School lunches: Healthier with a side of mixed reviews

School lunches are changing due to new federal guidelines requiring school districts to serve more grains, fruits, and veggies. Connecticut students join the ranks of public school kids speaking out about portion sizes across the country.

AP Photo/Reading Eagle, Lauren A. Little/File
School lunch guidelines require one serving of veggies or fruit, smaller portions and lower calorie counts. Cups of colorful fresh vegetables at Wilson High School in West Lawn, Pa., make an appealing lunch display.

Schools are putting more fruits and vegetables on their menus, but those healthy foods aren't necessarily ending up in students' stomachs.

"They make students take stuff they don't want and it goes straight to the garbage pan," said Kurt Thomas, head custodian at John F. Kennedy High School in Waterbury.

Samantha Decena, a Kennedy volleyball player, said she eats the mozzarella sticks and strawberry milk, but throws away her fruit, vegetables, and meat because she finds it unappetizing.

"I could eat more, but I choose not to," Ms. Decena said.

Chris Wallace, director of food services for Education Connection, the vendor that oversees the lunch programs for Torrington, Litchfield, Thomaston and New Hartford, said she has heard similar complaints.

New federal guidelines say students must take one cup of fruit or vegetables, one cup of milk, two ounces of whole grains, and two ounces of meat or other protein.

At Naugatuck High School, meals without foods from each category come at a premium. A chicken Panini with milk is $3.60, but add a fruit or vegetable to that and the price is only $3.10. Students can grab as many fruits and vegetables as they wish and there are plenty of options, so while students might not like that whole grain bread, they have no excuse to go hungry, according to Kate Murphy, general manager of food services for Naugatuck Public Schools.

While fruit and vegetable portions have become larger, the old guidelines only required half a cup, grain and protein ceilings have been lowered. Federal guidelines call for 750 to 850 calories for a high school lunch.

That means pizza slices are smaller and students might get five chicken nuggets instead of six.

At Watertown High School, that has left a lot of rumbling tummies.

"A lot of times, kids have to go back and pay for a second lunch," said Madison Musco, a senior at Watertown High School.

She said vegetable options, like string beans, peas, and Brussels sprouts, aren't very popular with students.

Because the hot meals are so sparse, Musco said the grinder line has become longer, meaning some students don't have time to eat before the bell rings.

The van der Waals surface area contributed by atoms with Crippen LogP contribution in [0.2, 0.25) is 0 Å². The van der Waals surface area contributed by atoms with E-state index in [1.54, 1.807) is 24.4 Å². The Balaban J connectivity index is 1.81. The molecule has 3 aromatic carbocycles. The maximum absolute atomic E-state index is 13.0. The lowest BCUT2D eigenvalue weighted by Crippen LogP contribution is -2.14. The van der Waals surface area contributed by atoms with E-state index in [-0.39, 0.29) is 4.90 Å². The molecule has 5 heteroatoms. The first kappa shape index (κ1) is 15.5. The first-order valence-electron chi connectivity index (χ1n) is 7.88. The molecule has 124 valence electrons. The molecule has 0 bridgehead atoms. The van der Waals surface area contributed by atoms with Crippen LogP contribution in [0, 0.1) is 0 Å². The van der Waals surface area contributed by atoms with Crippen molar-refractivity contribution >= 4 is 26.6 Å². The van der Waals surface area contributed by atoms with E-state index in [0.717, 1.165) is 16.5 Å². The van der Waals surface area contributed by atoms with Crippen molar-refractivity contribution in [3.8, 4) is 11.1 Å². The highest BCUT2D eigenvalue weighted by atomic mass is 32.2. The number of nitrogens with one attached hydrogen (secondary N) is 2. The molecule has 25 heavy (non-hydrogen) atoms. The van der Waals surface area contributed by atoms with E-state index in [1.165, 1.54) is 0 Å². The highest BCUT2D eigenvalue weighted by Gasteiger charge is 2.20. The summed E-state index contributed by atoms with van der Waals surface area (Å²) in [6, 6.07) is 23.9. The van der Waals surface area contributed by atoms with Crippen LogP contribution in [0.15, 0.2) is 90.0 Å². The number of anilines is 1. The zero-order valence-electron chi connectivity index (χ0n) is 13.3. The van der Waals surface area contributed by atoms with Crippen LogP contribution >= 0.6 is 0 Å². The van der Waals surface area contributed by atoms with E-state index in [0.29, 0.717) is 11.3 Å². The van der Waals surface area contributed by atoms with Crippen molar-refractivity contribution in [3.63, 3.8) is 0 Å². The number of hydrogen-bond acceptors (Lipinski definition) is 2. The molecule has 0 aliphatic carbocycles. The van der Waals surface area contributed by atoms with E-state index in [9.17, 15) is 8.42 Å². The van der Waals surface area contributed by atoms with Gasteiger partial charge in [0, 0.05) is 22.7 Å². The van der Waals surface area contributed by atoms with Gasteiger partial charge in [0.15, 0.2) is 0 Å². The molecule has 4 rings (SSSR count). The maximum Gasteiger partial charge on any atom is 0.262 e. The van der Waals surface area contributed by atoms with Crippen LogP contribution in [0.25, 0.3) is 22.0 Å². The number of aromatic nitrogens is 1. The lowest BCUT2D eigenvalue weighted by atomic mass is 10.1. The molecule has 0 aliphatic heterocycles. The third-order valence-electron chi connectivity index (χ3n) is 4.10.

Adam Kuegler, a senior at Watertown, said students who don't like their options or can't get enough end up buying junk food from the school's vending machines.

To encourage students to take and eat their fruits and vegetables, Wallace said, the cafeteria staff places those options both along the food route and at each register so it's the last thing students see. Servers also prompt students with gentle reminders.

"It's a social time for them. They're not necessarily watching to make sure those foods are on their tray," Wallace said.

She said she also subtly encourages students to buy fat-free white milk instead of one percent or flavored milk by placing the healthier options in more prominent locations.

"That's not an easy sell," Wallace said.

Madeleine C. Diker, Cheshire's director of food and nutrition services, said students will eat more fruits and vegetables if they're cut into pieces. Cheshire offers fruit fresh in a cup, whole, and canned, and salads with spinach or Romaine lettuce.

Diker said custodians haven't reported any more waste than usual.

Some of these strategies are based on research on behavioral economics at Cornell University.

According to, moving and highlighting fruit increased sales by up to 102 percent and placing white milk first in the lunchroom coolers resulted in an increase of up to 46 percent in white milk sales.

Diker said the key is to offer a lot of choices so students will always find something they like. Cheshire High School has five hot choices including pizza, a made-to-order deli and a made-to-order salad.

"The kids are loving it. They like the bigger salads. It's been a big hit at this school," Diker said.

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